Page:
Paul is a strong fighter, I taught him well. He has the muscle strength of a young man, the energy and quickness of the youthful, and he has hunted enough to know where to strike.
Paul, however, has never really had to fight for his life. When we hunt for food, we do not truly fear that the deer or rabbit will kill us, and whatever this initiation fight for the pack involves, it is not a true fight to the death. He does not go for the jugular. Perhaps he does not truly wish to kill me. And that is why I defeat him.
His black eyes blaze surprise as the life leaves him. I cannot allow him to live, to rise and attack me again. I must regain control. I must prove my strength.
His blood flows down my throat. My head shakes back and forth, tearing his neck open further. He dies faster.
I shake my head again. His pleas are meaningless. He is the son of my mortal enemy.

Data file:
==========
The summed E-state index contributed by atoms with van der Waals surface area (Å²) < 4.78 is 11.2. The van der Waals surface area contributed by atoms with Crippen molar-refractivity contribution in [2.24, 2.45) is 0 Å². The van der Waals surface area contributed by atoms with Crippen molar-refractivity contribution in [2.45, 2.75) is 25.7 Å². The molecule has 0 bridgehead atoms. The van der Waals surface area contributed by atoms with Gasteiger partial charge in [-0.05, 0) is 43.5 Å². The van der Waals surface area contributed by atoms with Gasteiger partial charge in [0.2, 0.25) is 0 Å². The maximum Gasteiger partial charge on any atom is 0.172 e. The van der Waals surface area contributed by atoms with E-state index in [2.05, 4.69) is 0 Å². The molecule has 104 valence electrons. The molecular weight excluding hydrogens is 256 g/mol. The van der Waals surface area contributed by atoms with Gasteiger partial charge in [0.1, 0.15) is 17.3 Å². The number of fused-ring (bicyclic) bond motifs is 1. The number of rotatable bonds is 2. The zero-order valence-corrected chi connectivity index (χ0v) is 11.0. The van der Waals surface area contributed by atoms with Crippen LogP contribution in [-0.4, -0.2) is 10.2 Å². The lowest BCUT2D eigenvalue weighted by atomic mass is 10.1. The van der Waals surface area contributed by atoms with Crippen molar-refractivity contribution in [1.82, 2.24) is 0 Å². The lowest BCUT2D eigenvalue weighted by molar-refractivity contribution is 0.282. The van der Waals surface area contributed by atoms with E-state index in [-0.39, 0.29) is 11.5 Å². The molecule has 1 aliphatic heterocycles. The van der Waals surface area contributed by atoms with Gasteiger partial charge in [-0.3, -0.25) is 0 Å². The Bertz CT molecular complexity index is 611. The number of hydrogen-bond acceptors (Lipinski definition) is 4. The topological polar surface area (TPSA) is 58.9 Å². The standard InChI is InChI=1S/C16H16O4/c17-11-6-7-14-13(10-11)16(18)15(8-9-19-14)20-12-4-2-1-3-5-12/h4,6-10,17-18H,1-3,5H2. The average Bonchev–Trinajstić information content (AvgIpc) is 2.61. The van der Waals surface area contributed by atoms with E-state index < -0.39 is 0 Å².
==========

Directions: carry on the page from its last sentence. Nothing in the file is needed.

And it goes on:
The adrenaline of the fight makes me tremble. The room is a shambles. We crashed through the bed post, and splintered the bureau. The stack of wood by the fireplace is scattered throughout, and the fire itself has escaped the hearth. My hide suffers cuts from Paul’s claws and tender spots that will turn to bruising.
Maddy leapt around us to try to tamp down the flames, to speak to the children words I could not hear, but then she turned wolf herself. She watches us with those black eyes and howls as Paul dies.
(see? I am strong. My blood makes me strong)
Her eyes wild with grief and anger, she attacks.
Maddy is a more dangerous fighter than her eldest son, perhaps only because she truly wants to see me die. She has not spent as much time in wolf form as I have, has never fought one of her own kind. She has a viciousness and a quickness, however, and I struggle through exhaustion to sink my teeth into her.